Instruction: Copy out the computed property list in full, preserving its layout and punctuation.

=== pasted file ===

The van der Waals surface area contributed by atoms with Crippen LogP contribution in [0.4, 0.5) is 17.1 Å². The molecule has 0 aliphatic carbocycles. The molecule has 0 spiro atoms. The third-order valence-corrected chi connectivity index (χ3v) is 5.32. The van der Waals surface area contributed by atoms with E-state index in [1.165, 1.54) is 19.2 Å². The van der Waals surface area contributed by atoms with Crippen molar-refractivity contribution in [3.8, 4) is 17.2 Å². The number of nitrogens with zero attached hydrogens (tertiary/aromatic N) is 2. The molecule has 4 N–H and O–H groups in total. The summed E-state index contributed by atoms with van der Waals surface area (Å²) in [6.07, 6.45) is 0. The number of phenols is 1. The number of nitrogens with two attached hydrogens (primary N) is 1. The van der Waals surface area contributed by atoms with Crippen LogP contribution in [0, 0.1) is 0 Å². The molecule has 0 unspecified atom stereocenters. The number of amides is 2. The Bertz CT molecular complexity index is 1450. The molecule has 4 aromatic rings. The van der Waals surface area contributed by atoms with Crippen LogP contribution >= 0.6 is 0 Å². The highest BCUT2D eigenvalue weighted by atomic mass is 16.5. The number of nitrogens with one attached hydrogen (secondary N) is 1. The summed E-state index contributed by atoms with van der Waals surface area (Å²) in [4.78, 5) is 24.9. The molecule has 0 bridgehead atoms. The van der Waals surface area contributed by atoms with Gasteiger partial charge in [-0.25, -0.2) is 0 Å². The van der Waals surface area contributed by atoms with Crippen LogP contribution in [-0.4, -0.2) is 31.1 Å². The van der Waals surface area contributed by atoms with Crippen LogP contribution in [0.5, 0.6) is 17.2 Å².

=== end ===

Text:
The van der Waals surface area contributed by atoms with Crippen LogP contribution in [0.4, 0.5) is 17.1 Å². The molecule has 0 aliphatic carbocycles. The molecule has 0 spiro atoms. The third-order valence-corrected chi connectivity index (χ3v) is 5.32. The van der Waals surface area contributed by atoms with E-state index in [1.165, 1.54) is 19.2 Å². The van der Waals surface area contributed by atoms with Crippen molar-refractivity contribution in [3.8, 4) is 17.2 Å². The number of nitrogens with zero attached hydrogens (tertiary/aromatic N) is 2. The molecule has 4 N–H and O–H groups in total. The summed E-state index contributed by atoms with van der Waals surface area (Å²) in [6.07, 6.45) is 0. The number of phenols is 1. The number of nitrogens with two attached hydrogens (primary N) is 1. The van der Waals surface area contributed by atoms with Crippen LogP contribution in [0, 0.1) is 0 Å². The molecule has 0 unspecified atom stereocenters. The number of amides is 2. The Bertz CT molecular complexity index is 1450. The molecule has 4 aromatic rings. The van der Waals surface area contributed by atoms with Crippen LogP contribution >= 0.6 is 0 Å². The highest BCUT2D eigenvalue weighted by atomic mass is 16.5. The number of nitrogens with one attached hydrogen (secondary N) is 1. The summed E-state index contributed by atoms with van der Waals surface area (Å²) in [4.78, 5) is 24.9. The molecule has 0 bridgehead atoms. The van der Waals surface area contributed by atoms with Gasteiger partial charge in [-0.25, -0.2) is 0 Å². The van der Waals surface area contributed by atoms with Crippen LogP contribution in [-0.4, -0.2) is 31.1 Å². The van der Waals surface area contributed by atoms with Crippen LogP contribution in [0.5, 0.6) is 17.2 Å².